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Geisha Boy, The (DVD Review)

13 Feb, 2012 By: Mike Clark

Street 2/14/12
$24.95 DVD, $29.95 Blu-ray
Not rated.
Stars Jerry Lewis, Suzanne Pleshette, Nobu McCarthy, Sessue Hayakawa, Marie McDonald.

Jerry Lewis rarely got the lines between slapstick and sentiment to intersect as harmoniously as much as he did here, and there’s a scene in this fourth Lewis outing after his 1956 breakup with Dean Martin that helps explain why fans tend to stick with him through thick and thin. It’s shortly after the Dodgers’ move from Brooklyn to L.A., and the team is barnstorming Japan (which, as one result, means this is the only movie where you’ll ever see outfielder Gino Cimoli in VistaVision). With Gil Hodges at the plate, Lewis begins heckling the Japanese team’s star (and also behemoth) pitcher, who has previously caused an outdoors tsunami by jumping into a geisha house pool in pursuit of Lewis. The now doubly incensed local legend then heaves a fastball into Lewis’s mouth, and the visual payoff is something akin to the otherwise singular scene in Billy Crystal’s Mr. Saturday Night where Lewis (as himself) manages to wrap his entire his jaw around a large drinking glass, a feat for the ages.

Frank Tashlin was Lewis’s best director other than perhaps Lewis himself, and this bright Technicolor comedy gets off to a good start with an opening credits sequence much akin to the one in Tashlin’s Hollywood or Bust, the 16th and final Martin & Lewis vehicle. Picturing geisha dancers brandishing large Japanese fans, it sets the tone for a farce in which magician Lewis (complete with white rabbit named Harry Hare) takes a USO job after a long period of unemployment. Along as well is a slightly down-on-her-luck movie star and instant nemesis played by Marie McDonald — sometimes known as Marie “The Body” McDonald and a much wed “B” actress whose real-life kidnapping not too long before this film’s release had widely been regarded as such a publicity hoax that it inspired the flop Jane Russell comedy The Fuzzy Pink Nightgown. McDonald’s is definitely a good-sport performance in that Lewis’s klutzy ineptitudes give her a tough physical time, especially in memorable scene where both embark from a military plane at the same time but not in synch.

Featured here in her big-screen debut is Suzanne Pleshette, looking good within the limitations of army garb and hindered some by some aggressive lipstick that the makeup person should have toned down. Also seen very early in her career is personal favorite Nobu McCarthy (billed as Nobu Atsumi McCarthy), who plays the aunt of an orphaned youngster who attaches himself to Lewis — as well as the squeeze of the baseball star (hence, the jealousy-motivated tsunami). Playing her father is Sessue Hawakawa, who in one memorably amusing bit spoofs his then recent performance as the prison camp commander in The Bridge on the River Kwai, which I’ve always thought should have won him the ’57 supporting Oscar. Writer-as-well Tashlin, as he often did, litters the entire picture with show biz gags, including various ones involving the previous year’s Marlon Brando smash Sayonara; Bob Hope (dubbed into Japanese); the Paramount Pictures mountain (a visual, speaking of Hope, akin to a corresponding gag in Road to Utopia); plus a finale that trades on the director’s early years as a Warner Bros. animator.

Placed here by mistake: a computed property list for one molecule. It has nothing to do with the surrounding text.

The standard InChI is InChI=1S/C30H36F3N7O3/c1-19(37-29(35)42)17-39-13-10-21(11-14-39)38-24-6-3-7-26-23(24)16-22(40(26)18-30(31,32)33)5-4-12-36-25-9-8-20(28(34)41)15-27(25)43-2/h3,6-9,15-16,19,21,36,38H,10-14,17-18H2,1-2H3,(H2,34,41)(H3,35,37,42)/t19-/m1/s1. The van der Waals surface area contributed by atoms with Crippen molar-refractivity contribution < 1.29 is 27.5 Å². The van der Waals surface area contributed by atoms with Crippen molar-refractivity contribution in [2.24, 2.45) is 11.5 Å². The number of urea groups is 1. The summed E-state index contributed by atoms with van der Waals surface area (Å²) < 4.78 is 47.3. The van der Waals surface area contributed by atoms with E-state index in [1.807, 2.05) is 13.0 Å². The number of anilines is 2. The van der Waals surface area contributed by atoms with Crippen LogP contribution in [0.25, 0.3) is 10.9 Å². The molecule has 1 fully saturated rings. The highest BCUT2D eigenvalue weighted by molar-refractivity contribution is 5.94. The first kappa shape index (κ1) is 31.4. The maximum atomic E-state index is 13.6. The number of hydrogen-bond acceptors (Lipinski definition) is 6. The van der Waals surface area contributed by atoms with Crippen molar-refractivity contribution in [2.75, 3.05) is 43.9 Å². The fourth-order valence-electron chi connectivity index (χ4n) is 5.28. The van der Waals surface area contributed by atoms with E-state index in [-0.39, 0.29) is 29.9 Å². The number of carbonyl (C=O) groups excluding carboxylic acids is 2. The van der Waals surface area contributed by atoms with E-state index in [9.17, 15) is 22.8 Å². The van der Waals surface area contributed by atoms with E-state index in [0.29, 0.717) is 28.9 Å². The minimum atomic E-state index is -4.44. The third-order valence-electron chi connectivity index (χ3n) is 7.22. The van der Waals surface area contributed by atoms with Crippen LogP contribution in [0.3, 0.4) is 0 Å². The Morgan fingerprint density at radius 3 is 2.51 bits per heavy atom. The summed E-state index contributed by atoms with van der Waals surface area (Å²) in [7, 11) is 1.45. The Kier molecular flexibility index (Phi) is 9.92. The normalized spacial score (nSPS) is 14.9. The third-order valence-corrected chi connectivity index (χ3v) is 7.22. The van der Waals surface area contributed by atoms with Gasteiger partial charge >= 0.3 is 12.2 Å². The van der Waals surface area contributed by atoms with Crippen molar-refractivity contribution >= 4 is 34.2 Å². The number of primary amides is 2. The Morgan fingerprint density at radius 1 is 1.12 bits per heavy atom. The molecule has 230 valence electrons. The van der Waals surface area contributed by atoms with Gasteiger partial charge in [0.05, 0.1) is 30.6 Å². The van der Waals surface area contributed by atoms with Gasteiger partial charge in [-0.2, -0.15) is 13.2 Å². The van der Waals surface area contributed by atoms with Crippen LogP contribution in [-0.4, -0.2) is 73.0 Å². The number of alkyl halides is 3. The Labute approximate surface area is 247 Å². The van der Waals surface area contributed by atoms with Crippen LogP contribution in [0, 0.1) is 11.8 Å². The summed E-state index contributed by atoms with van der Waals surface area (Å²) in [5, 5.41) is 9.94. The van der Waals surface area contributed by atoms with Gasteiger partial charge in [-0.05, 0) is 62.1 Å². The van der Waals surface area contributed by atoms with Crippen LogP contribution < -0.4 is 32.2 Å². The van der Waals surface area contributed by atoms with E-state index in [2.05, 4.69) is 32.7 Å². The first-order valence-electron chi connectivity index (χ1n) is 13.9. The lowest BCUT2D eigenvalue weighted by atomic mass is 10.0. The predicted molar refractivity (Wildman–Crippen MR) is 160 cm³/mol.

Olive Films only supplied a DVD for review, so I can’t say if the Blu-ray looks as good as it should, given that short-lived VistaVision was the greatest photographic process in movie history (not just my opinion but Martin Scorsese’s as well). The colors on the DVD look mighty strong by most standards, though they have slightly less electric snap than on what we’ve seen on Paramount Entertainment’s own VistaVision/Technicolor releases White Christmas and The Ten Commandments. This welcome Olive release is in conjunction with two more new-to-DVD Lewis comedies. One is Boy’s immediately preceding Rock-a-Bye Baby (also from Tashlin), an alleged and in-someone’s-dreams remake of Preston Sturges’ all-timer The Miracle of Morgan’s Creek — a Lewis farce I’ve never really liked. The other is the comic’s most atypical (and, in fact, career-unique) sex comedy Boeing Boeing from Christmas of ’65, which was the last film on his Paramount contract. It is still the only movie I’ve ever seen that lists the actress’s measurements in the opening credits. Even Thelma Ritter’s, which even during my irreverent youth, I thought was a tad short on good taste.

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